Long-term in vivo impedance changes of subretinal microelectrodes implanted in dystrophic P23H rats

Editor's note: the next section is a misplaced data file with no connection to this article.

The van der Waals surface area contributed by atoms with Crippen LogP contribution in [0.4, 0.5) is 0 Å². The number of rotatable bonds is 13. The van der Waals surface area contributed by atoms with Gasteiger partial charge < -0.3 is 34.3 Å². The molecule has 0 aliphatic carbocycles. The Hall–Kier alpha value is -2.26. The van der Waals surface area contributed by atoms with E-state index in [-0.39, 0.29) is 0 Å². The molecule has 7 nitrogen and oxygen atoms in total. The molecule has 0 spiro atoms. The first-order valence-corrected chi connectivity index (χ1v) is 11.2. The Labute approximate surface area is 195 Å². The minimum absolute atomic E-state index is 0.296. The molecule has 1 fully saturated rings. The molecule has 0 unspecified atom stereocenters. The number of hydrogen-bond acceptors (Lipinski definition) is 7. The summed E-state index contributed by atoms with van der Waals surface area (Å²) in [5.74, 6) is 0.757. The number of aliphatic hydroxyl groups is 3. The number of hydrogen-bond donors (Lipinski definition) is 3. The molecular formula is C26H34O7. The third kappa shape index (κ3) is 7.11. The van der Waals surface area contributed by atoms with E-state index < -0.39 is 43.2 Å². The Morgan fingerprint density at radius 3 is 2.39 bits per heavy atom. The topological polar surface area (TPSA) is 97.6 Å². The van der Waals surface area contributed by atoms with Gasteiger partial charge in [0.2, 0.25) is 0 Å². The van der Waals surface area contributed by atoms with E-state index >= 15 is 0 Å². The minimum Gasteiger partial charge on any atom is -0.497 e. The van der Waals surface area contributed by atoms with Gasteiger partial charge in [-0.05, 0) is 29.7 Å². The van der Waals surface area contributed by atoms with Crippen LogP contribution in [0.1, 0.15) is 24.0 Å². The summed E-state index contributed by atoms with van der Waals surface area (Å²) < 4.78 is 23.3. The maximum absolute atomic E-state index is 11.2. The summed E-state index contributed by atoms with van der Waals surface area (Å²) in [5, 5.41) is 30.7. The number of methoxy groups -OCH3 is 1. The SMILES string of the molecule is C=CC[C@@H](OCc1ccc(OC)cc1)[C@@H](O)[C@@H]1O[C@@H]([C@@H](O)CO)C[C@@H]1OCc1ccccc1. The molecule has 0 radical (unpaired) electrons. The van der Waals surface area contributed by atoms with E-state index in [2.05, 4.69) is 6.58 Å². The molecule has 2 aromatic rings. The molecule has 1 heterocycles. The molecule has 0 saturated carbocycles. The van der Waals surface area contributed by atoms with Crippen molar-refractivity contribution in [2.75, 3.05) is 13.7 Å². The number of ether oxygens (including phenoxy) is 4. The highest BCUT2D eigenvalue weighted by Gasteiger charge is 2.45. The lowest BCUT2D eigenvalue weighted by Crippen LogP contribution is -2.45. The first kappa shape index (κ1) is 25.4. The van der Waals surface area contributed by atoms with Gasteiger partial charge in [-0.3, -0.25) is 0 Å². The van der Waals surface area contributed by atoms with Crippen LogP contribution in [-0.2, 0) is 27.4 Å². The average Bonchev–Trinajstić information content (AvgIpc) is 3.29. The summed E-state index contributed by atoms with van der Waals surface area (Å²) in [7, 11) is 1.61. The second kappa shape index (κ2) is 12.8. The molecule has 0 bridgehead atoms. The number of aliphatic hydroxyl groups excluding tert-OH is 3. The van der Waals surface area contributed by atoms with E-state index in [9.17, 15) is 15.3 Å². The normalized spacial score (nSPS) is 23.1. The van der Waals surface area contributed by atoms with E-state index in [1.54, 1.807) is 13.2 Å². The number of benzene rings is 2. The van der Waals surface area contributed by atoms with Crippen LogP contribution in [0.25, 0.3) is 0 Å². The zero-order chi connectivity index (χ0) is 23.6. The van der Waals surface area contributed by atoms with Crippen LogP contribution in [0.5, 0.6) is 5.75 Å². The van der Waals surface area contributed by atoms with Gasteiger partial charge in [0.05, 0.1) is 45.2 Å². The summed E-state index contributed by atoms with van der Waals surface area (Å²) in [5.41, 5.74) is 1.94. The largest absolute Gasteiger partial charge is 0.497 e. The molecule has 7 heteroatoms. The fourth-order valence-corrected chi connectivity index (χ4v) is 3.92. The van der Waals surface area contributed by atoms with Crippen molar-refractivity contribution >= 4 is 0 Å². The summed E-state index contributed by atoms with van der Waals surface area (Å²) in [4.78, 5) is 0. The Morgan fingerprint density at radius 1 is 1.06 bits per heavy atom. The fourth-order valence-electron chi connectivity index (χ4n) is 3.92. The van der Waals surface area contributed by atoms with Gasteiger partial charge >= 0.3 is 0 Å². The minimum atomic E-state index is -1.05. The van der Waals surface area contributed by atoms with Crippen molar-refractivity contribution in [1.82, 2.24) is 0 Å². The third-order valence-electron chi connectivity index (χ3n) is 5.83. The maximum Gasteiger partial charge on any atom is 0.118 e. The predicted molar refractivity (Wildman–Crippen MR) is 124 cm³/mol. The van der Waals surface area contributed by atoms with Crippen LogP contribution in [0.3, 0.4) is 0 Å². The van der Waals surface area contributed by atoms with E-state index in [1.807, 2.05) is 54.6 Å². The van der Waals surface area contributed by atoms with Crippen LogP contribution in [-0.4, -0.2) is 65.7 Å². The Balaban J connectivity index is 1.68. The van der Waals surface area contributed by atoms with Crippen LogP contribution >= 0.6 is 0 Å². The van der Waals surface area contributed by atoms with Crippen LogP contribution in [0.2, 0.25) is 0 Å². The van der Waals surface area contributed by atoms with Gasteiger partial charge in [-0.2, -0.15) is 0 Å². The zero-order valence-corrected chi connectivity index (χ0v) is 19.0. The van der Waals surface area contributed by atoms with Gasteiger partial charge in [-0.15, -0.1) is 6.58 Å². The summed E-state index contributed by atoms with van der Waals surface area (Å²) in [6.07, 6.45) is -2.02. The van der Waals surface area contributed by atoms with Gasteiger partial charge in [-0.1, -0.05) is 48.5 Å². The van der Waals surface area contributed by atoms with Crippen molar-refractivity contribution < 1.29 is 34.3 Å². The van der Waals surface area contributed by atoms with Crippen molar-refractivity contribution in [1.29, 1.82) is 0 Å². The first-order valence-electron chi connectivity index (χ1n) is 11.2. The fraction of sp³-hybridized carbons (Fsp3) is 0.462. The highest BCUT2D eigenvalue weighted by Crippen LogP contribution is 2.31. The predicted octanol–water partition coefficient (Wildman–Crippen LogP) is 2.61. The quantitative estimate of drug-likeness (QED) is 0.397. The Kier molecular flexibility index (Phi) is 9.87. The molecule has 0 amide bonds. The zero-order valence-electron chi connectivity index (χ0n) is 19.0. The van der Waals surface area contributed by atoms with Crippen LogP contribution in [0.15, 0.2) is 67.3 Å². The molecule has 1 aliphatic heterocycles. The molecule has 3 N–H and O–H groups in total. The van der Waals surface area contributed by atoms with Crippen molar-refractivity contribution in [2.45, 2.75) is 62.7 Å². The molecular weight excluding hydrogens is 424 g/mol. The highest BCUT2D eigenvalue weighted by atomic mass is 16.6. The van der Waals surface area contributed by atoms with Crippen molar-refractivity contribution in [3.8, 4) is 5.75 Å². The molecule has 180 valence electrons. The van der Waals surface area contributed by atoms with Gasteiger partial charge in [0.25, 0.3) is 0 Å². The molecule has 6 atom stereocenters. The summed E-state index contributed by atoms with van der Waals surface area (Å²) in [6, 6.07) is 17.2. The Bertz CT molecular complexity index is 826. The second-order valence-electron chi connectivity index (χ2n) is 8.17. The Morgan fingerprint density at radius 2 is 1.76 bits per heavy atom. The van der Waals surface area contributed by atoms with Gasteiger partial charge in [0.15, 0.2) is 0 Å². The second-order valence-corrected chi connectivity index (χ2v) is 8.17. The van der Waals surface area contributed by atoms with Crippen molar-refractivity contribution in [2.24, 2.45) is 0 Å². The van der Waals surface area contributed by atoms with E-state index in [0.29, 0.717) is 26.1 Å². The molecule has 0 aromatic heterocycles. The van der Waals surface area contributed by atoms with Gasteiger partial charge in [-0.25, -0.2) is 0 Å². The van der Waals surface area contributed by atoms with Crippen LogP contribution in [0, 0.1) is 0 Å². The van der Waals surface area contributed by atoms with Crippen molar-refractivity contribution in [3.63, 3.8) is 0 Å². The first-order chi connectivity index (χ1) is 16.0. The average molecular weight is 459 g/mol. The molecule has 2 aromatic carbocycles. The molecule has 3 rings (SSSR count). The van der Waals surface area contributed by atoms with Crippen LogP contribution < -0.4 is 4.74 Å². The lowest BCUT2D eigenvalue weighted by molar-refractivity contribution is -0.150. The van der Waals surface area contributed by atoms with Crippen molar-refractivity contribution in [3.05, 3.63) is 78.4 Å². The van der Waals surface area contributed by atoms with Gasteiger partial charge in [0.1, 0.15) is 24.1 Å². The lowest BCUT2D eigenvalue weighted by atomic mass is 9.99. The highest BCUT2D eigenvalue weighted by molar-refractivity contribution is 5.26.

Retinal prostheses are being developed to restore vision in blind patients with photoreceptor degeneration. Electrodes arrays were subretinally implanted in transgenic P23H rats with their photoreceptors degenerated. Electrical stability of the implants was evaluated by long-term monitoring of their impedance changes. Electrode impedances were found to increase by two log units over a three weeks period whereas no impedance increase was noted when the implants were located in the vitreous. In case of hemorrhage or major fibrous reactions, the impedance continued to increase steadily. After explantation, it recovered its initial value indicating no deterioration of the implant. Although the glial cell layer at the surface of the subretinal space was slightly larger, no major glial reaction was seen in direct contact to the implant. These results indicate that no functional testing should be considered before at least three weeks post implantation.